Van der Tuuk did return to other islands of the Netherlands East Indies, where he finally resided in Bali, more like a Balinese than a colonial citizen. In 1894, when he was at the age of 70, Herman Neubronner van der Tuuk died of dysentery in a military hospital in Surabaya, Java.
Natura Artis Magistra
In 1862, before he went to Bali, van der Tuuk donated his collection to the Ethnographic Museum of the Zoological Society of Natura Artis Magistra, nowadays known as the Artis Zoo in Amsterdam. It may seem odd now, but in the 19th century it was quite common for an ethnographical collection to be an important asset within a zoo. In the N.A.M. statutes it is written that “mankind has its place within a zoological garden […] the most organised creature known in zoology”.
The Artis museums acquired artefacts from private collectors, administrators, trade agents, travellers, explorers, missionaries, companies and scientific societies. There was no specific area of interest, all continents were represented. Hence, the Artis collection contains rare treasures.
The artefacts were displayed in the Grand Museum (Groote Museum), alongside the zoological and geological collection.
In 1861, a separate Ethnographical Museum arose. Room was scarce, as can be seen on a 1866 print where the objects were packed on top of each other. On the floor we can clearly see the great pustaha , standing in a central spot alongside draperies with Batak medicine horns and priest wands. At that time the pustaha was already considered to be a special object.
Colonial Museum Haarlem
Another museum collection was growing in Haarlem, where in 1871 the Colonial Museum opened its doors. Frederik van Eeden collected artefacts and samples of trade goods from the overseas territories known as the Netherlands East and West Indies. But the Pavilion Welgelegen, where it was housed, soon became too small for the vast collection.
The Colonial Museum moves to Amsterdam
In 1910 the Vereeniging Koloniaal Instituut (Colonial Institute) was founded, and plans were made to build a new facility in Amsterdam, opposite Natura Artis Magistra. The institute would, among other departments, house the Colonial Museum. The construction work took considerably longer than expected, partly due to the first world war. When it was finished in 1926, the Colonial Institute at the Mauritskade was the largest building in Amsterdam.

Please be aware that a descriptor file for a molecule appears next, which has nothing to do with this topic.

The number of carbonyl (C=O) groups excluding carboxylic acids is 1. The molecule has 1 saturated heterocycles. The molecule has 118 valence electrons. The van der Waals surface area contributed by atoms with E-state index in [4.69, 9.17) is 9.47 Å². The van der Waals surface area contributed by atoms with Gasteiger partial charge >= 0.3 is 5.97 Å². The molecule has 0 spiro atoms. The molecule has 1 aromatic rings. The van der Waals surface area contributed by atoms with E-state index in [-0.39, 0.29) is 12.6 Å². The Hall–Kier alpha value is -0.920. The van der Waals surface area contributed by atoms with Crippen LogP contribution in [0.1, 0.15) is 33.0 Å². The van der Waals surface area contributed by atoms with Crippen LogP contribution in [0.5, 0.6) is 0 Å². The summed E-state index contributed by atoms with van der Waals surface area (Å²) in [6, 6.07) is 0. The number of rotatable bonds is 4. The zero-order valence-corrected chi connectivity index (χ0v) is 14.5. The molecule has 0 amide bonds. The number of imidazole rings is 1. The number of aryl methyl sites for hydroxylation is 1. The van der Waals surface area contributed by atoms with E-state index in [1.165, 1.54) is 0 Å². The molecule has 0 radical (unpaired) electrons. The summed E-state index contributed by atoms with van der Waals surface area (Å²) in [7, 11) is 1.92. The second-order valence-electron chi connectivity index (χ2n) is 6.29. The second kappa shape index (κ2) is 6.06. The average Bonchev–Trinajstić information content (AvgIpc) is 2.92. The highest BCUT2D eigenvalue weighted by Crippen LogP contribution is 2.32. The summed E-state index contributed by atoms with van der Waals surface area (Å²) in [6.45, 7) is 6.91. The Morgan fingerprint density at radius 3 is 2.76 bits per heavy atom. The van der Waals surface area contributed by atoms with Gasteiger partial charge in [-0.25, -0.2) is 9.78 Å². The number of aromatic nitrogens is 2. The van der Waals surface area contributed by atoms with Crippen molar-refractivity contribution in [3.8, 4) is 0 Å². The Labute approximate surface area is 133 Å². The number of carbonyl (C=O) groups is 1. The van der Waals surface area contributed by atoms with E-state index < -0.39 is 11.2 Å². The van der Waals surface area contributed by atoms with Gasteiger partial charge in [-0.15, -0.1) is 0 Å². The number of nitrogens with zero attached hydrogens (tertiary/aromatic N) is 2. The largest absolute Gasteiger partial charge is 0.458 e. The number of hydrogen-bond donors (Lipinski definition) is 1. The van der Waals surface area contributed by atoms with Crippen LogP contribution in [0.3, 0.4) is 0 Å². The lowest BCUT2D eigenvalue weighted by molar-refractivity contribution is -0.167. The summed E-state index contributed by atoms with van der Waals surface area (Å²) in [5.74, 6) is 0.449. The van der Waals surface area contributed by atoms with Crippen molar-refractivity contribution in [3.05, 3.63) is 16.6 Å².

In the meantime, in 1921, Artis donated the entire ethnographical collection of over 10,000 objects to this very Vereeniging Koloniaal Instituut. Through this transaction, the objects donated by Van der Tuuk came together with the collection of the Colonial Museum, including the great pustaha.
In what is now known as one of the oldest ethnographical collections in the Netherlands, we find, besides van der Tuuk’s collection, several pustaha a whole variety of other objects from Oceania, Africa, Asia and the Americas.
The great pustaha at the Colonial Museum
The pustaha has been on display almost permanently from the very beginning. Before the Colonial Museum officially opened, visitors could come and see the Anniversary Exhibition for Queen Wilhelmina’s 25 years of reign, in 1923. While most of the institute was still under construction, objects were displayed on tables in the museum galleries.
The Vereeniging Koloniaal Instituut was now in the posession of both the Haarlem and the Artis collection. After the opening, new objects found their way to the museum. Among the other circa 150 divination books that were in total collected in the history of the museum, a number of interesting examples can be found in the collection purchased from the German planter Tassilo Adam (1878-1955).